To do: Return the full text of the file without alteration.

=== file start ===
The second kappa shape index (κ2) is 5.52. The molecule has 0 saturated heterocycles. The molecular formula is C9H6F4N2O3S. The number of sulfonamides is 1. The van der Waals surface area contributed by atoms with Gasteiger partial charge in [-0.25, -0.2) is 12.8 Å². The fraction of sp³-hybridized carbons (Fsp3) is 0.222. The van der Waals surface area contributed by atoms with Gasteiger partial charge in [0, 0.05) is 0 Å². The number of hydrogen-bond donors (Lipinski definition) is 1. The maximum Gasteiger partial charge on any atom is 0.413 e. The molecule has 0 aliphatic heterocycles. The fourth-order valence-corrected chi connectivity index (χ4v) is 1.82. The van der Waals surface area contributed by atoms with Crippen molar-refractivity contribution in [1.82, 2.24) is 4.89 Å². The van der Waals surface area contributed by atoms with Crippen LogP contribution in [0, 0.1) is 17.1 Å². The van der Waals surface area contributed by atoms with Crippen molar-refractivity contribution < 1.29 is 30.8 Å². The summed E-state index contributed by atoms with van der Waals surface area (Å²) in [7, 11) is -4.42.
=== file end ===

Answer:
The second kappa shape index (κ2) is 5.52. The molecule has 0 saturated heterocycles. The molecular formula is C9H6F4N2O3S. The number of sulfonamides is 1. The van der Waals surface area contributed by atoms with Gasteiger partial charge in [-0.25, -0.2) is 12.8 Å². The fraction of sp³-hybridized carbons (Fsp3) is 0.222. The van der Waals surface area contributed by atoms with Gasteiger partial charge in [0, 0.05) is 0 Å². The number of hydrogen-bond donors (Lipinski definition) is 1. The maximum Gasteiger partial charge on any atom is 0.413 e. The molecule has 0 aliphatic heterocycles. The fourth-order valence-corrected chi connectivity index (χ4v) is 1.82. The van der Waals surface area contributed by atoms with Crippen molar-refractivity contribution in [1.82, 2.24) is 4.89 Å². The van der Waals surface area contributed by atoms with Crippen LogP contribution in [0, 0.1) is 17.1 Å². The van der Waals surface area contributed by atoms with Crippen molar-refractivity contribution < 1.29 is 30.8 Å². The summed E-state index contributed by atoms with van der Waals surface area (Å²) in [7, 11) is -4.42.